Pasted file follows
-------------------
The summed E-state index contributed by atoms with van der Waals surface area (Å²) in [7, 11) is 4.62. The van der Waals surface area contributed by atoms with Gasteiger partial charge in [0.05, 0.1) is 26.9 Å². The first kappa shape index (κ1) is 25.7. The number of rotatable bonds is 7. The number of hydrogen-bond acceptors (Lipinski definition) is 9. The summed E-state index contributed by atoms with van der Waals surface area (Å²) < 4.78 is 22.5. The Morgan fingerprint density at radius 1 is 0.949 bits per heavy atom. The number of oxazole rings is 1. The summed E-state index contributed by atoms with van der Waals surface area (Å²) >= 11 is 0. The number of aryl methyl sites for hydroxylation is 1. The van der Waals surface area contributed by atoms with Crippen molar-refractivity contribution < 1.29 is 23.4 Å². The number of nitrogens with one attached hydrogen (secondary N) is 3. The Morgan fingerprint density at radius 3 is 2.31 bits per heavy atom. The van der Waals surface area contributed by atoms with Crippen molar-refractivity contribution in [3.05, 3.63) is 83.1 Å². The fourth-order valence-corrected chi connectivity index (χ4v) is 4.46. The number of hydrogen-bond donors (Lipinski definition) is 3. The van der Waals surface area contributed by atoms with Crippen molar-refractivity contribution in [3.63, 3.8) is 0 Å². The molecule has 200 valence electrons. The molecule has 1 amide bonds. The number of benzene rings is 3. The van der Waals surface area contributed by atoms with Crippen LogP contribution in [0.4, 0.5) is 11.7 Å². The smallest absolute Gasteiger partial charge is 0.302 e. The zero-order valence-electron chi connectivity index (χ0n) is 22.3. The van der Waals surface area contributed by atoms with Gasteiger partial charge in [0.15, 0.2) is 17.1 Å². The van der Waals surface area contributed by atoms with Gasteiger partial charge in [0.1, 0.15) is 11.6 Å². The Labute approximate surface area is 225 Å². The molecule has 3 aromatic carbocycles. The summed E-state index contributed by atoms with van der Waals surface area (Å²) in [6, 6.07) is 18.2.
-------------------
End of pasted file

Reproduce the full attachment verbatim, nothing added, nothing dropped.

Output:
The summed E-state index contributed by atoms with van der Waals surface area (Å²) in [7, 11) is 4.62. The van der Waals surface area contributed by atoms with Gasteiger partial charge in [0.05, 0.1) is 26.9 Å². The first kappa shape index (κ1) is 25.7. The number of rotatable bonds is 7. The number of hydrogen-bond acceptors (Lipinski definition) is 9. The summed E-state index contributed by atoms with van der Waals surface area (Å²) < 4.78 is 22.5. The Morgan fingerprint density at radius 1 is 0.949 bits per heavy atom. The number of oxazole rings is 1. The summed E-state index contributed by atoms with van der Waals surface area (Å²) >= 11 is 0. The number of aryl methyl sites for hydroxylation is 1. The van der Waals surface area contributed by atoms with Crippen molar-refractivity contribution < 1.29 is 23.4 Å². The number of nitrogens with one attached hydrogen (secondary N) is 3. The Morgan fingerprint density at radius 3 is 2.31 bits per heavy atom. The van der Waals surface area contributed by atoms with Crippen molar-refractivity contribution in [3.05, 3.63) is 83.1 Å². The fourth-order valence-corrected chi connectivity index (χ4v) is 4.46. The number of hydrogen-bond donors (Lipinski definition) is 3. The van der Waals surface area contributed by atoms with Crippen molar-refractivity contribution in [3.63, 3.8) is 0 Å². The molecule has 200 valence electrons. The molecule has 1 amide bonds. The number of benzene rings is 3. The van der Waals surface area contributed by atoms with Crippen LogP contribution in [0.4, 0.5) is 11.7 Å². The smallest absolute Gasteiger partial charge is 0.302 e. The zero-order valence-electron chi connectivity index (χ0n) is 22.3. The van der Waals surface area contributed by atoms with Gasteiger partial charge in [0.15, 0.2) is 17.1 Å². The van der Waals surface area contributed by atoms with Gasteiger partial charge in [0.1, 0.15) is 11.6 Å². The Labute approximate surface area is 225 Å². The molecule has 3 aromatic carbocycles. The summed E-state index contributed by atoms with van der Waals surface area (Å²) in [6, 6.07) is 18.2.